South African Telescope to Sport UW-Madison Eyewear
SSEC engineers are constructing an innovative upgrade to the Robert Stobie Spectrograph (RSS), the primary optical instrument on the Southern African Large Telescope (SALT). This effort provides essential support to PI Marsha Wolf, of the UW-Madison Department of Astronomy and the Washburn Astronomy Laboratories. The SALT is the largest single optical telescope in the southern hemisphere and among the largest telescopes in the world.
Currently, the RSS is equipped with a visible instrument (VIS) observing wavelengths of 320-900 nm. This upgrade will add a Near Infrared instrument (NIR) to extend observations out to 1700 nm. The NIR will weigh around 445 kilograms and sit on six pillars on the same frame that support the VIS above the mirror.
Project Manager Mark Mulligan (SSEC) explains, “The SALT is an 11-meter telescope consisting of a multi-faceted mirror which is set at a fixed angle of 37˚ from the zenith, and rotates in azimuth for observations. This project will upgrade the RSS to a dual-beam spectrograph that operates both in the visible and the near infrared ranges.”
When the NIR instrument is added to the existing VIR, the combination of the two instruments will provide simultaneous visual and infrared observations of the same target object, a capability unique to the SALT.The RSS is positioned 13 meters above the mirror. As the Earth rotates, it is the RSS that moves its focal point across the surface of the mirror, thus allowing very high time resolutions in image gathering — as fast as one image every 0.1 seconds in some modes. Couple this high-speed image gathering with sufficient sensitivity to measure a candle’s flame on the surface of the Moon, and the RSS-equipped SALT telescope is capable of studying objects as close-by as asteroids in near-Earth orbits, and galaxies in the far reaches of the Universe.
As the beam is refracted to the Near Infrared (NIR) instrument, it may pass through a wave-length limiting filter, a spectrum-creating grating, or a wave-length measuring Fabry-Perot etalon, depending on the data desired.
A filter is selected and inserted from a magazine of twelve filters. Typically, only one filter is used at a time, but any of the twelve filters can be inserted or removed remotely via the control computer. The filters rest in two magazines, one holding nine filters, one holding three, which can be reconfigured relatively easily.
“The scientists can plan ahead,” Mulligan says. “By having twelve filters on line, so to speak, and only rearranging and swapping out the filters occasionally in the magazines, much time and effort can be saved.”
“One of the many design complications that we had to address,” Mulligan says, “is the fact that we are working in the infrared range. Essentially we are sensing differentials in heat, very tiny differentials since we dealing with signal obtained from so far away. Any residual heat in the instrument itself would skew our data.”
The entire RSS is enclosed in a refrigerated housing, the interior of which is kept at -40˚C (-40˚F). But that is not cold enough to ensure accurate data capture from the camera. The camera itself is enclosed in a vacuum-sealed Dewar container kept at 120˚K (-153˚C or -244˚F).
“A complicating factor,” Mulligan adds, “is the fact that with the Dewar at 120˚K and the entire instrument at -40˚C, the exterior of the instrument housing will get cold as well. The instrument sets on supports directly above the mirror lens and any condensation on the outside of the enclosure will drip down onto the mirror. So we actually heat the exterior of the enclosure back up to ambient temperature.”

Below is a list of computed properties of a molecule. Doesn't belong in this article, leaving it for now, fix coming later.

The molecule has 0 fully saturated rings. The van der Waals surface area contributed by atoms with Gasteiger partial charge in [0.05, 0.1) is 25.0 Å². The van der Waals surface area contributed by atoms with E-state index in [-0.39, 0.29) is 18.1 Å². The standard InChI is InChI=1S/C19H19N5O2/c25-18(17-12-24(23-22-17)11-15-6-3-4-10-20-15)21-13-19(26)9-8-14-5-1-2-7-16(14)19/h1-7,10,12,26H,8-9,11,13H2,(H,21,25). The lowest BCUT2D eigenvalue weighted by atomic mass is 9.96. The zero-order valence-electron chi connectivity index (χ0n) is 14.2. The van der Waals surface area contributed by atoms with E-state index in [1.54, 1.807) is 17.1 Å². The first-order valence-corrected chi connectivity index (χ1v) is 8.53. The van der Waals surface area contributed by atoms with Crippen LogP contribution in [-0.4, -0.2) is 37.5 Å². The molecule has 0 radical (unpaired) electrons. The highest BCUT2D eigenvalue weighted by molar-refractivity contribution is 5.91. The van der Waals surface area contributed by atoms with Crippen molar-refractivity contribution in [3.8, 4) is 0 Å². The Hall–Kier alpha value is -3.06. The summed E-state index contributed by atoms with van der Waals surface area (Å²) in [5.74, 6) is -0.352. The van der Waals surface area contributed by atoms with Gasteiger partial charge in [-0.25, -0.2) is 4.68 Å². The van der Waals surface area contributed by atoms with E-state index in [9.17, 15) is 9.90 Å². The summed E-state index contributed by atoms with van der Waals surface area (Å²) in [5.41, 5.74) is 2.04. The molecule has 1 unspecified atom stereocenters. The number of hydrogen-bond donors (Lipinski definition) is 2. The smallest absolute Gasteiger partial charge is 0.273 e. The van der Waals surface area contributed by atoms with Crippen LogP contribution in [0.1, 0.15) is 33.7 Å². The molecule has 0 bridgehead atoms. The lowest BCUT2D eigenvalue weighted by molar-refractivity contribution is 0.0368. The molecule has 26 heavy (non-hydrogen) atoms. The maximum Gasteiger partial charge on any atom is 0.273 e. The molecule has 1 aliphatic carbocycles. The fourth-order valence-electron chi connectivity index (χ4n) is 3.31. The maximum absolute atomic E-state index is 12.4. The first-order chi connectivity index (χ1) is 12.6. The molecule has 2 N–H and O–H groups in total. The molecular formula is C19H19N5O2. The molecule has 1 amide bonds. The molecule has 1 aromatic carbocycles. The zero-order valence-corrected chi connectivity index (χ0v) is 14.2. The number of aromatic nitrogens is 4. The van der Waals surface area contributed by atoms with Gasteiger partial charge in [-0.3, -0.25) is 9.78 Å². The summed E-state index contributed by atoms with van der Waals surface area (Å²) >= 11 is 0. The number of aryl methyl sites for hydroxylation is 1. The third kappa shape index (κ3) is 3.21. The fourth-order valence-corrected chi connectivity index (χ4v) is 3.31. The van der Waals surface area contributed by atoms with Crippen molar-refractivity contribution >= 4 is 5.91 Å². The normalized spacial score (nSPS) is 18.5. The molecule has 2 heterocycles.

In addition, the NIR must be able to move through a 55˚ arc within the frigid air of the enclosure. Any cabling that leads to and from the camera, such as power or data cables, needs to be flexible over long periods of high usage and at very low temperatures.
Ron Koch, the Control System Engineer, had to find the proper cabling to overcome this issue. “We needed a cable that could handle not only the continuous flexing as the mechanism continually moves, but also the -40˚C temperature inside the enclosure. We found cables that could handle one thing or the other, but it was hard to find any that handled both. Add to that the fact that we would only be purchasing a relatively small amount of cable, a hundred feet instead of thousands.”
Another problem with cables that flex continuously is that twisted wire pairs can have all of the twists worked toward one end of the cable. Eventually the pairs twist around themselves.
“They can end up looking like a snake that swallowed a rat,” Koch laughs. “And we also wanted twisted quad cabling, which makes a thinner cable that can be flexed at a tighter bend radius.”
Koch finally found a vendor, Helukable, that could handle the exacting specifications.
“We did a 75,000 cycle test of Helukable’s product,” Koch says. “We dissected the used cable and found that it had a little bit of wear on the polyurethane jacket, but that it easily passed the test.”
Nine of the 14 individual mechanisms that make up the NIR have all been built and tested. The next step is to integrate them into the device and make sure that they all function properly together.
“The design process of the RSS NIR instrument began in early 2008,” Mulligan says. “We have been building and assembling for the last 15 months. The instrument installation is dependent upon an upgrade to the telescope, but we hope it will be in about two years. By contributing this instrument to the telescope, the Department of Astronomy becomes one of the major shareholders in the SALT consortium. There will be x amount of science viewing per year; they will get a percentage of that.”
The Robert Stobie Spectrograph is named in honor of the late Director of the South African Astronomical Observatory. The SALT telescope has been operational since 2005. Visit the SALT Webcams.